Hemorrhoids are fairly common, especially among people ages 45 to 75. And most hemorrhoid symptoms, such as mild itching or mild pain, can usually be treated at home with over-the-counter remedies.
But there are times when a trip to the doctor is warranted — and many people do seek medical help, such as more specific medication or, in some cases, simple hemorrhoid surgery. Approximately 3.2 million hospital visits and 2 million prescriptions are for hemorrhoid treatment each year.
Severe complications of hemorrhoids are quite rare, but it’s important to know when to see your doctor.
“Anytime you have bleeding, you feel a lump in the anus, or have rectal pain you should see a doctor to make sure you don’t have a more serious cause of the symptoms,” says Aline Charabaty, MD, director of the Center of Inflammatory Bowel Disease at Georgetown University Hospital in Washington, D.C.
However, even a less serious situation can prompt a call to your doctor. If you’ve been trying to treat hemorrhoids on your own, for instance, yet the hemorrhoid symptoms linger, a doctor visit makes sense.
“If you have already been diagnosed with hemorrhoids and your symptoms are not improving with fiber supplements, an increase in water intake, over-the-counter pain relievers, or a warm bath, schedule an appointment,” Dr. Charabaty says.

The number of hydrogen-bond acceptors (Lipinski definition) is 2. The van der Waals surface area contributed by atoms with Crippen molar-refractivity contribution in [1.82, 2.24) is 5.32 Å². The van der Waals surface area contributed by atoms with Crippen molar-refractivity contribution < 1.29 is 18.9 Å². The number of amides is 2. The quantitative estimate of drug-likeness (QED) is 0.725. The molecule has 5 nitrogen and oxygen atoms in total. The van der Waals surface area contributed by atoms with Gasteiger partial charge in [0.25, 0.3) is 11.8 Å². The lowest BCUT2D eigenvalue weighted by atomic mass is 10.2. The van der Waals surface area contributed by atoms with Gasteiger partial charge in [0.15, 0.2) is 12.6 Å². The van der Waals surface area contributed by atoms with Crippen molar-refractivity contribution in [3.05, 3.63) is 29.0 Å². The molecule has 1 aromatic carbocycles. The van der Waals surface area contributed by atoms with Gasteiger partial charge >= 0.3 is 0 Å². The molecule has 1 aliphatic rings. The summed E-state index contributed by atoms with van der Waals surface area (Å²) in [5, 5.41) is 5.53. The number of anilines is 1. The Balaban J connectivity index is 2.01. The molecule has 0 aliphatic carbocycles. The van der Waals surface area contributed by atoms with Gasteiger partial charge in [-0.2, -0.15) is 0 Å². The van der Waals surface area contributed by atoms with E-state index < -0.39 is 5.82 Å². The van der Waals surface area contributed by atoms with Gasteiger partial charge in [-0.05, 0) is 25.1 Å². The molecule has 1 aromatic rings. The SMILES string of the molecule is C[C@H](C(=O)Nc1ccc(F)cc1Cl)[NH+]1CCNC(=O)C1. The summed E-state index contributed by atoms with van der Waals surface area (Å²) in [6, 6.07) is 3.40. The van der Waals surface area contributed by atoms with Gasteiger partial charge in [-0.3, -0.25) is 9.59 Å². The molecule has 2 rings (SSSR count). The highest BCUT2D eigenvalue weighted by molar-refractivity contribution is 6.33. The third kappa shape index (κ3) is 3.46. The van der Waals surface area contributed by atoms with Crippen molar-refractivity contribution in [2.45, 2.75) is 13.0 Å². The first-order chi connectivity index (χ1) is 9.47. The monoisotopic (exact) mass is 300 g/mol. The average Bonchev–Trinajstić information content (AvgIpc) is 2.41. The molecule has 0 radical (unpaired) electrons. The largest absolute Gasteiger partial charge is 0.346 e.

In most cases, you can see a general practitioner or your family physician about your hemorrhoid symptoms. If complications arise, you may be referred to a specialist, such as a gastroenterologist or a proctologist.
Different Types of Hemorrhoids
There are two types of hemorrhoids, external and internal. “External hemorrhoids come from the most external part of the anal canal,” Charabaty says. Internal hemorrhoids come from the inner part of the anal canal, near the rectum.
According to Cuckoo Choudhary, MD, a gastroenterologist at Thomas Jefferson University Hospital in Philadelphia, one type is not worse than the other, but both can cause problems. “It all depends on the size and degree of the hemorrhoid,” Dr. Choudhary says. “Untreated internal hemorrhoids can cause bleeding. External hemorrhoids can cause thrombosis [blood clotting], which gives way to severe pain from hemorrhoidal strangulation.”
If you know you have hemorrhoids and you have acute and severe anal pain, it could be a sign of thrombosed hemorrhoids.
Know When to See Your Doctor
Though the annoyance of hemorrhoids can be reason enough to call your doctor, use this checklist to know when a visit is a must:
If you are experiencing any type of rectal bleeding.
If the hemorrhoids are causing you pain or discomfort.
If the problems persist despite trying over-the-counter hemorrhoid creams or other remedies.
If you are passing stools that look maroon in color or tarry in color, a sign of bleeding.
If you experience a large amount of rectal bleeding that is accompanied by dizziness or faintness, be sure to seek emergency medical care immediately.
From Everyday Health